How to calmly deal with difficult people.

Dealing with people who are difficult is one of the supreme challenges we all face. No one likes conflict. This may sound odd when you look around and see so much negativity these days, but I have only seen a tiny number of people who look like they enjoy conflict, and I am dubious about the reality of that.

Anyway, what do we do about it. Are there any techniques or tools that can help us manage our interactions with difficult people? I think there are.

Here are four things you can do, and they make up the acronym CALM.

C- Choose to help: What we see of difficult people is, for the most part, negative. However, just like all of us, this person has a variety of issues in their life that we can’t see. These things influence everything they do. I relate this to an iceberg where we only see 10% of the entire thing above the water.

When you consider this, their behavior is easier to relate with. We have all had those bad moments when we let all manner of challenges make us unreasonable and difficult. When we can take a deep breath and recognize this reality, it can make it easier to give people the benefit of the doubt and work kindlier with them.

The trick to making this tool useful is to repeat this key phrase to yourself, “There’s an iceberg, how can I help instead of hurt?”

A- Ask questions: Doing this accomplishes several things. One, it pushes others to use a part of their brain that is more intentional and less emotional. By making them think more rationally, you can turn down the drama.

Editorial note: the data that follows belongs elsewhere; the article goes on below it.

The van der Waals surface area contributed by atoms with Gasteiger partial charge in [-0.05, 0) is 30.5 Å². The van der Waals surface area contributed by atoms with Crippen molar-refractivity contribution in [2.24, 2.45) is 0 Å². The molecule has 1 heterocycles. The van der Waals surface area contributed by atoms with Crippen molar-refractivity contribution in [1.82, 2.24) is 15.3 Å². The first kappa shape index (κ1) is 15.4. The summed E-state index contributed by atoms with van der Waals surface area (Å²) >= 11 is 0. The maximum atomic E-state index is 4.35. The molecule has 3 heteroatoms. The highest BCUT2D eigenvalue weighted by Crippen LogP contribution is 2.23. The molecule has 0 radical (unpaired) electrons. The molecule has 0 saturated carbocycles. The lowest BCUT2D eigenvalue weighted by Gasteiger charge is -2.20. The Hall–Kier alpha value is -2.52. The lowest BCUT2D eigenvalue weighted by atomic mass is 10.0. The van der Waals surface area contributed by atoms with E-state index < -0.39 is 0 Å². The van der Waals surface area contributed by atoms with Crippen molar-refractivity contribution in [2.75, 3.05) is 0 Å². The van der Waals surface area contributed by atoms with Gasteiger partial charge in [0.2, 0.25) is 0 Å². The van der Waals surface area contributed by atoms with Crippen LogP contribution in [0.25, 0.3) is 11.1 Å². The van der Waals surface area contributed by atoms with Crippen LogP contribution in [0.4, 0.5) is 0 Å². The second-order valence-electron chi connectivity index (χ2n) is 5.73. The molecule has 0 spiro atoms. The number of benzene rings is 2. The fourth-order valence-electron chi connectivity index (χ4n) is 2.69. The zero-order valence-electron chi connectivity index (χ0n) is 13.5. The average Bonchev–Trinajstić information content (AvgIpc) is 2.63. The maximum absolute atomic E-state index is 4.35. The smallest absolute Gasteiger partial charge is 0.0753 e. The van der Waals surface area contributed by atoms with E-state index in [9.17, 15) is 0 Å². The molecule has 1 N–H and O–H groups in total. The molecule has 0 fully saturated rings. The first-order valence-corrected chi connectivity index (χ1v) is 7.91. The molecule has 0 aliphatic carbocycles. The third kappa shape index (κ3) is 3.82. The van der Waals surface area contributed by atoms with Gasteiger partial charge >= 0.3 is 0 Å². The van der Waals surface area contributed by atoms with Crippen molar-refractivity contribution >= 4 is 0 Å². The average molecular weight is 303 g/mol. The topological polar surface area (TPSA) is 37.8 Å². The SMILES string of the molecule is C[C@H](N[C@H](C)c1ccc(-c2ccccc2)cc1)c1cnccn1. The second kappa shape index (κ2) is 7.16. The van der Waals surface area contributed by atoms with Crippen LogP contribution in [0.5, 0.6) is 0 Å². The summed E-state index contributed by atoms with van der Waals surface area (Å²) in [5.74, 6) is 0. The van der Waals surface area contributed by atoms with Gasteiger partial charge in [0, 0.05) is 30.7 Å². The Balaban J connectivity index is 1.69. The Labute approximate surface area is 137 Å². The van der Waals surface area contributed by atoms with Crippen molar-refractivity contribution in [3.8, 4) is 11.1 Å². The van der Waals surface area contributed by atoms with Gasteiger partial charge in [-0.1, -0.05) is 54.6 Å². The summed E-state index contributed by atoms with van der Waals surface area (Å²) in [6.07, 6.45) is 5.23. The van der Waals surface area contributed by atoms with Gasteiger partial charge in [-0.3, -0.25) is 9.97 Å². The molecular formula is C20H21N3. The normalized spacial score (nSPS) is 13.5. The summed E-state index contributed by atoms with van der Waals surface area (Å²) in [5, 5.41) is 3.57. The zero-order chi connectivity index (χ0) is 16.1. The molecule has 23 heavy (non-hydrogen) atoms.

Two, the answers you get may help you to better understand their point of view. You don’t have to agree, but more information can at least help you to see how important the issue is or why they feel so strongly.

Three, by getting more information, you can better filter out assumptions and find facts. More facts usually result in better decisions.

L- Listen to the answers: This simple act sends positive messages. There simply is no better way to let someone know they matter than by listening to them, and there is no better way to really learn what lies at the base of why the other person is acting out the way they are. Again, you don’t have to agree with their position or condone their behavior, you only need to model the respect you want them to demonstrate.

M- Mind your manners: We humans are copycats. We possess the ability to mimic the behavior of others. In fact, we often do it without even thinking. Consider how a simple yawn can create a chain reaction of yawning.

If you want others to be civil, it begins with you. When people are consumed with emotions, they often say and do things they wouldn’t normally say and do. While it may not be acceptable, it is how we are wired. By minding your manners in your language and actions, you can influence the human copying instinct. The more civil you remain, the more civil they will become.

So, what have we learned? When you find yourself dealing with difficult people, remember, be CALM. Choose to be helpful rather than hurtful, ask questions to turn down the drama, listen to learn, and mind your manners to influence more civility.

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